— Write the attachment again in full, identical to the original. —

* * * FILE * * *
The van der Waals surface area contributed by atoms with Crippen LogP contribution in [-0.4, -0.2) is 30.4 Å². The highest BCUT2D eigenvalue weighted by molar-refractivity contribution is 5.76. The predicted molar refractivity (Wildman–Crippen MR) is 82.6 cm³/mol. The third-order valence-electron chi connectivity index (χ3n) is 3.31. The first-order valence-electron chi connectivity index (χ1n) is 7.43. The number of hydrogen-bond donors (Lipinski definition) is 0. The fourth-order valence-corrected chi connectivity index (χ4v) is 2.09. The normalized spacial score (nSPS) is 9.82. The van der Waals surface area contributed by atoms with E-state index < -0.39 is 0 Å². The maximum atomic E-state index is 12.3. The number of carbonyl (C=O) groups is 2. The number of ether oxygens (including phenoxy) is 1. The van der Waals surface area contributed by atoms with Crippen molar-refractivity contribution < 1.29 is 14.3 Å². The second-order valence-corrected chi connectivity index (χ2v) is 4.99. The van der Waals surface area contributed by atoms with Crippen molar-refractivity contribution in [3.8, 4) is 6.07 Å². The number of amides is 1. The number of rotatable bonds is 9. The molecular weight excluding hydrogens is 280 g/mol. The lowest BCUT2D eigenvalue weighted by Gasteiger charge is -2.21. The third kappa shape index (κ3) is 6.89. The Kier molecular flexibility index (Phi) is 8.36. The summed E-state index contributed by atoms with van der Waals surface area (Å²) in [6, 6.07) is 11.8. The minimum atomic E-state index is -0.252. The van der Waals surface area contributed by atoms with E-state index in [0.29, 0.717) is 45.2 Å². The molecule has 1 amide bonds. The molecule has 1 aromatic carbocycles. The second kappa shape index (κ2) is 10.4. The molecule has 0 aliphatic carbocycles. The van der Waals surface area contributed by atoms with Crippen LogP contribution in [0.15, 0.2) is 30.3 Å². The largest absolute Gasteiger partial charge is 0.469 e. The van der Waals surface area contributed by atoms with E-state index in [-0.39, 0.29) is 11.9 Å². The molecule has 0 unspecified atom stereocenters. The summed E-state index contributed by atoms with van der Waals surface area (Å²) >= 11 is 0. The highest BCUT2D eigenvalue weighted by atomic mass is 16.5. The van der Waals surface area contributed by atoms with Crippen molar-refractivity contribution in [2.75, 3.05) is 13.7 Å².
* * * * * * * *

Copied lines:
The van der Waals surface area contributed by atoms with Crippen LogP contribution in [-0.4, -0.2) is 30.4 Å². The highest BCUT2D eigenvalue weighted by molar-refractivity contribution is 5.76. The predicted molar refractivity (Wildman–Crippen MR) is 82.6 cm³/mol. The third-order valence-electron chi connectivity index (χ3n) is 3.31. The first-order valence-electron chi connectivity index (χ1n) is 7.43. The number of hydrogen-bond donors (Lipinski definition) is 0. The fourth-order valence-corrected chi connectivity index (χ4v) is 2.09. The normalized spacial score (nSPS) is 9.82. The van der Waals surface area contributed by atoms with E-state index < -0.39 is 0 Å². The maximum atomic E-state index is 12.3. The number of carbonyl (C=O) groups is 2. The number of ether oxygens (including phenoxy) is 1. The van der Waals surface area contributed by atoms with Crippen molar-refractivity contribution < 1.29 is 14.3 Å². The second-order valence-corrected chi connectivity index (χ2v) is 4.99. The van der Waals surface area contributed by atoms with Crippen molar-refractivity contribution in [3.8, 4) is 6.07 Å². The number of amides is 1. The number of rotatable bonds is 9. The molecular weight excluding hydrogens is 280 g/mol. The lowest BCUT2D eigenvalue weighted by Gasteiger charge is -2.21. The third kappa shape index (κ3) is 6.89. The Kier molecular flexibility index (Phi) is 8.36. The summed E-state index contributed by atoms with van der Waals surface area (Å²) in [6, 6.07) is 11.8. The minimum atomic E-state index is -0.252. The van der Waals surface area contributed by atoms with E-state index in [0.29, 0.717) is 45.2 Å². The molecule has 1 amide bonds. The molecule has 1 aromatic carbocycles. The second kappa shape index (κ2) is 10.4. The molecule has 0 aliphatic carbocycles. The van der Waals surface area contributed by atoms with Crippen LogP contribution in [0.15, 0.2) is 30.3 Å². The largest absolute Gasteiger partial charge is 0.469 e. The van der Waals surface area contributed by atoms with E-state index in [-0.39, 0.29) is 11.9 Å². The molecule has 0 unspecified atom stereocenters. The summed E-state index contributed by atoms with van der Waals surface area (Å²) >= 11 is 0. The highest BCUT2D eigenvalue weighted by atomic mass is 16.5. The van der Waals surface area contributed by atoms with Crippen molar-refractivity contribution in [2.75, 3.05) is 13.7 Å².